John Oliver (British Columbia politician)

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John Oliver
19th Premier of British Columbia
In office
March 6, 1918 – August 17, 1927
MonarchGeorge V
Lieutenant GovernorFrancis Stillman Barnard
Edward Gawler Prior
Walter Cameron Nichol
Robert Randolph Bruce
Preceded byHarlan Carey Brewster
Succeeded byJohn Duncan MacLean
MLA for Victoria City
In office
June 9, 1900 – October 3, 1903
Preceded byWilliam Thomas Forster
Succeeded bydistrict abolished
MLA for Delta
In office
October 3, 1903 – November 25, 1909
Preceded byfirst member
Succeeded byFrancis James Anderson MacKenzie
MLA for Dewdney
In office
September 14, 1916 – December 1, 1920
Preceded byWilliam J. Manson
Succeeded byJohn Alexander Catherwood
MLA for Victoria City
In office
December 1, 1920 – June 20, 1924
Preceded byGeorge Bell
Harlan Carey Brewster
Henry Charles Hall
John Hart
Succeeded byReginald Hayward
MLA for Nelson
In office
August 23, 1924 – August 17, 1927
Preceded byKenneth Campbell
Succeeded byJames Albert McDonald
Personal details
Born(1856-07-31)July 31, 1856
Hartington, England
DiedAugust 17, 1927(1927-08-17) (aged 71)
Victoria, British Columbia
Political partyLiberal
Other political
Elizabeth Woodward (m. 1886)
Children5 sons and 3 daughters
ResidenceVictoria, British Columbia
CabinetMinister of Agriculture and Railways (1916-1918)

John Oliver (Hartington, England July 31, 1856 – August 17, 1927) was a politician and farmer in British Columbia, Canada.

Oliver was involved in local politics when he won a seat in the provincial legislature in the 1900 election, and became leader of the opposition. He lost his seat in the 1909 election. He returned to the legislature in the 1916 election as a Liberal member, and became Minister of Agriculture and Railways in the cabinet of Harlan Carey Brewster. Oliver succeeded Brewster to become the 19th Premier when Brewster died in 1918. Oliver's government developed the produce industry in the Okanagan Valley, and tried to persuade the federal government to lower the freight rate for rail transport. Oliver also in 1923 hosted the visit of Warren Harding to Vancouver, the first ever visit of a sitting United States President to Canada.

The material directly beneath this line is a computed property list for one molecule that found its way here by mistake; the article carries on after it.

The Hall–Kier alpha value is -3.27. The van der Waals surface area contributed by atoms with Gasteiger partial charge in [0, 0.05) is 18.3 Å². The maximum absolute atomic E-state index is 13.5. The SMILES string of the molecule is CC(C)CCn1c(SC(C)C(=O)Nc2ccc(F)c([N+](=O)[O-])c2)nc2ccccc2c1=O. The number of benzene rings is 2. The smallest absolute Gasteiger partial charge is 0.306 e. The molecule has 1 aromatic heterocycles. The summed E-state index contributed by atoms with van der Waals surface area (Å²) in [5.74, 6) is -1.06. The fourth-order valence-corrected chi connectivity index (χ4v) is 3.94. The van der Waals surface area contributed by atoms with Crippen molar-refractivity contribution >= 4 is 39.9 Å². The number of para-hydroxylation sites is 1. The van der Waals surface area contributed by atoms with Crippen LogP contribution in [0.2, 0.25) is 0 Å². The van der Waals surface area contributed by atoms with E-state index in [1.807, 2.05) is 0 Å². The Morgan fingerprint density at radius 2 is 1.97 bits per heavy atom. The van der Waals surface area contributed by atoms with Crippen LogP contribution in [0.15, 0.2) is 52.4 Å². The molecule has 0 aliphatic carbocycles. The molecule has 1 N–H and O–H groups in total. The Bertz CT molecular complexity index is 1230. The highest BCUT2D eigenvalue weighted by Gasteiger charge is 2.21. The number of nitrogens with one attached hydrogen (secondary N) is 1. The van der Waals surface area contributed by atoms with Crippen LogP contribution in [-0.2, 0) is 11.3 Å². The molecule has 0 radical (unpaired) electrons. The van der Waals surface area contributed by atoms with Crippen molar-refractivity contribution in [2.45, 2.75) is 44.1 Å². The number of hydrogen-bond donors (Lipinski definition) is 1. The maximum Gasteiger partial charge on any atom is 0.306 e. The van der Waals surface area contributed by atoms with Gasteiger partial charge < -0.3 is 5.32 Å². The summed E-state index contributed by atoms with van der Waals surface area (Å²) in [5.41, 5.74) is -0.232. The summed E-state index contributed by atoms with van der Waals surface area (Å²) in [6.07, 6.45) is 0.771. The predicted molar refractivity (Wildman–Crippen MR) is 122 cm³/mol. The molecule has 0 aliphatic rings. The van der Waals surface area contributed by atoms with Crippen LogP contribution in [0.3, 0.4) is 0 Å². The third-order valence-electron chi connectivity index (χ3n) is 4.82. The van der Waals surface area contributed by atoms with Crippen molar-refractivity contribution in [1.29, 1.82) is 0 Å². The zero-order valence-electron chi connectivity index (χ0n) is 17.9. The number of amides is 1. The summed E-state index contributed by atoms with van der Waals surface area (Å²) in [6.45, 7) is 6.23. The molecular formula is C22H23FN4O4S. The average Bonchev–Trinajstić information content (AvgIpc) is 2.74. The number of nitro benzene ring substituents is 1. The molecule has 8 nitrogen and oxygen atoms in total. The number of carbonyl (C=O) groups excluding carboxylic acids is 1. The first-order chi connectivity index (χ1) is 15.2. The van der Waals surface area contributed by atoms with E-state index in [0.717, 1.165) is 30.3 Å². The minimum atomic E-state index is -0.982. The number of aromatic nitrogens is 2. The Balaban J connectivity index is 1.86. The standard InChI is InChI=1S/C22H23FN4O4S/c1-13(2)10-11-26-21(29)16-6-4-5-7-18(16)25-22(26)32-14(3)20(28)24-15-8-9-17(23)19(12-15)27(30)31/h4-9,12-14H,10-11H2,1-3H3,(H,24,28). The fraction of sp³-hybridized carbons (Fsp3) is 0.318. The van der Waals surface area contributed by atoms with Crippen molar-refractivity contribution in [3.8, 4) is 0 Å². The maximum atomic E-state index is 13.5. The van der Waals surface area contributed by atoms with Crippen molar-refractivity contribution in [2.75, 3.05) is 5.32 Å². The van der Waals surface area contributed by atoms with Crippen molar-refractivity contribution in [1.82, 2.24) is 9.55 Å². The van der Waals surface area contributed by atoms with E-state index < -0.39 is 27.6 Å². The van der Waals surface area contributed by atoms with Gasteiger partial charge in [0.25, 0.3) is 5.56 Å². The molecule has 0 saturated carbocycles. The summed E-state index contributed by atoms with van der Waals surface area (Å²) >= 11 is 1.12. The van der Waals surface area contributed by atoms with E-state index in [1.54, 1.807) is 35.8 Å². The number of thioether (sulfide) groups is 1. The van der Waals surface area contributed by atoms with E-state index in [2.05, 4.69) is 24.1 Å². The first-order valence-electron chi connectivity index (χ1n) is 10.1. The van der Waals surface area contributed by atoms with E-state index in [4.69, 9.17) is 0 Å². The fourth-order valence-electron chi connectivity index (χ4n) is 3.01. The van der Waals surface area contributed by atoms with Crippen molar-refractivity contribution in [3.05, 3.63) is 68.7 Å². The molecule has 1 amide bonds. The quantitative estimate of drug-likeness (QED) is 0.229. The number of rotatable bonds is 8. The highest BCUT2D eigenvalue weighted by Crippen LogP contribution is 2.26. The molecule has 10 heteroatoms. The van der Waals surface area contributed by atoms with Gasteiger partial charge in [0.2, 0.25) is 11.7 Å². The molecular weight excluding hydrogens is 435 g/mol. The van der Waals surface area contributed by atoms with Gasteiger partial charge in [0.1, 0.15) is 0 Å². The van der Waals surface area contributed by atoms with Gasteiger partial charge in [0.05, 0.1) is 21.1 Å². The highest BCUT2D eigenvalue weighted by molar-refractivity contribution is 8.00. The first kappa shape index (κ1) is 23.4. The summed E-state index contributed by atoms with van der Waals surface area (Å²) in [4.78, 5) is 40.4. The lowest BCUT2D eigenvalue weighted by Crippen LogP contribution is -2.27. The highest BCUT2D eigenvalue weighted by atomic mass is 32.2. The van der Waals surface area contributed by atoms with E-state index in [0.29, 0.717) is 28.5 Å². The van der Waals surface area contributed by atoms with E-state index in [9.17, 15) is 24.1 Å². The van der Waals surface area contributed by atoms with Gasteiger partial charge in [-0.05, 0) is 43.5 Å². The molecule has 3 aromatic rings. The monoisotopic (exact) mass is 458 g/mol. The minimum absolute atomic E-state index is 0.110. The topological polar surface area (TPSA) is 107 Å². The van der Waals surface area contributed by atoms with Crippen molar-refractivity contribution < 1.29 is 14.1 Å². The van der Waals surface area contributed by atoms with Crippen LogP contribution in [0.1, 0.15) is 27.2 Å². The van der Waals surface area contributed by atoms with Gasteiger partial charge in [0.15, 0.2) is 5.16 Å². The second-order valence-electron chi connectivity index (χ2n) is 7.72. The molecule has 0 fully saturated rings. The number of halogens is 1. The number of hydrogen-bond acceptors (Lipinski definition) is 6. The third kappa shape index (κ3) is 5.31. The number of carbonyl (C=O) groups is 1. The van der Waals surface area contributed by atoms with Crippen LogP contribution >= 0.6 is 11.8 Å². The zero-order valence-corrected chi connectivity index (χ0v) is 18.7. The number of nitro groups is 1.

Oliver remained premier until his death in 1927.

John Oliver Secondary School in Vancouver, British Columbia, John Oliver Park in Delta, BC, Mount John Oliver in the Premier Range of the Cariboo Mountains, the town of Oliver, British Columbia, and Oliver Street in Williams Lake, British Columbia, are all named after him.

Electoral history[edit]

British Columbia general election, 1900: Westminster-Delta
Party Candidate Votes %
Government John Oliver 324 45.51
Conservative John Walter Berry 215 30.20
Progressive Thomas William Forster 173 24.30
Total valid votes 712 100.00
10th British Columbia election, 1903
Party Candidate Votes % ± Expenditures
Conservative William Henry Ladner 309 40.87% unknown
     Liberal John Oliver 447 59.13% unknown
Total valid votes 756 100.00%
Total rejected ballots
Turnout %
11th British Columbia election, 1907
Party Candidate Votes % ± Expenditures
Conservative Francis James Anderson MacKenzie 261 37.77% unknown
     Liberal John Oliver 430 62.23% unknown
Total valid votes 691 100.00%
Total rejected ballots
Turnout %
12th British Columbia election, 1909
Party Candidate Votes % ± Expenditures
Conservative Francis James Anderson MacKenzie 765 58.13% unknown
     Liberal John Oliver 551 41.87% unknown
Total valid votes 1,316 100.00%
Total rejected ballots
Turnout %
1 Results of recount as reported in New Westminster Columbian 29 November 1909, p. 1
13th British Columbia election, 1912
Party Candidate Votes % ± Expenditures
Conservative Francis James Anderson MacKenzie 748 70.83% unknown
     Liberal John Oliver 308 29.17% unknown
Total valid votes 1,056 100.00%
Total rejected ballots
Turnout %
British Columbia general election, 1920: Delta
Party Candidate Votes %
Liberal John Oliver 1,334 37.50
Soldier–Farmer Richmond Archie Payne 1,107 31.12
Conservative Francis James Anderson MacKenzie 964 21.55
Total valid votes 3,557 100.00


  • "John Oliver". Dictionary of Canadian Biography (online ed.). University of Toronto Press. 1979–2016.